Franklin’s Lost Expedition

29 Jul

A rather romantic artist’s portrayal of “Franklin’s Last Stand” in the icy wastes of the Arctic around 1845 (from the pages of Popular Mechanics):

A somewhat less romantic version “Man Proposes, God Disposes“, by the painter Landseer in 1864:

From Wikipedia:

Franklin’s lost expedition was a doomed British voyage of Arctic exploration led by Captain Sir John Franklin that departed England in 1845. A Royal Navy officer and experienced explorer, Franklin had served on three previous Arctic expeditions, the latter two as commanding officer. His fourth and last, undertaken when he was 59, was meant to traverse the last unnavigated section of the Northwest Passage. After a few early fatalities the two ships became icebound in Victoria Strait near King William Island in the Canadian Arctic. The entire expedition complement, including Franklin and 128 men, was lost.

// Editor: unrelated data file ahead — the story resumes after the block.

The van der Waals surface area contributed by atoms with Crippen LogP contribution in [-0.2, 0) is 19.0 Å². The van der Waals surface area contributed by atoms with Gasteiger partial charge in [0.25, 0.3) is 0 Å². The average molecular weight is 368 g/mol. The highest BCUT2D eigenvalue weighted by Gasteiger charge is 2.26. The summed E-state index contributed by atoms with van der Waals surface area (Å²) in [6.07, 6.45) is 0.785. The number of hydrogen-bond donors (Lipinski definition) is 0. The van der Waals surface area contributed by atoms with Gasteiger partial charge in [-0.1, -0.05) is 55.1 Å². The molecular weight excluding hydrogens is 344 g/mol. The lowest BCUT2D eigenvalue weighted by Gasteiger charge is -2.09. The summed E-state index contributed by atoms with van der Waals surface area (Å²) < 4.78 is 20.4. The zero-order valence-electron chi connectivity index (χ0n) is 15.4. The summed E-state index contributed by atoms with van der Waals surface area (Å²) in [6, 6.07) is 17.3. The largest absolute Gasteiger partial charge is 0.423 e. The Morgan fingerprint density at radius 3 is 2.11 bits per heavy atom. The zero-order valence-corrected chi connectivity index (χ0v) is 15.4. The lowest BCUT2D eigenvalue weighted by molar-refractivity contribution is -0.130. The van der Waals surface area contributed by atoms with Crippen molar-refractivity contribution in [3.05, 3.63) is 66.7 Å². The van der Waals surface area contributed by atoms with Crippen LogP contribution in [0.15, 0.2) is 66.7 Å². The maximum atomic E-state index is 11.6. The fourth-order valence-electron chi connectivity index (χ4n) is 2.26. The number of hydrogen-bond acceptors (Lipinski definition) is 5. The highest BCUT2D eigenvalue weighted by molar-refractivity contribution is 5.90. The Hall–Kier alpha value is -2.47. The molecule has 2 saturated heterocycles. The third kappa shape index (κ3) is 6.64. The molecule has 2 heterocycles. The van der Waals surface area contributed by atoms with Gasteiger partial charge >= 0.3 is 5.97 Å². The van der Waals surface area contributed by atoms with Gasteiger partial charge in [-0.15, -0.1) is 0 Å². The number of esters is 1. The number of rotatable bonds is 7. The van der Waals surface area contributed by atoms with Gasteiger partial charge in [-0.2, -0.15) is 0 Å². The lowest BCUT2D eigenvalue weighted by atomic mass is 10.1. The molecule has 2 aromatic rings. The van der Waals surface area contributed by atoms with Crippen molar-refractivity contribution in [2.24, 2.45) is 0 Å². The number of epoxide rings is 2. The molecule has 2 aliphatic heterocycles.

This sums up the legacy of the expedition rather nicely:

The most meaningful outcome of the Franklin expedition was the mapping of several thousand miles of hitherto unsurveyed coastline by expeditions searching for Franklin’s lost ships and crew. As Richard Cyriax noted, “the loss of the expedition probably added much more [geographical] knowledge than its successful return would have done”.

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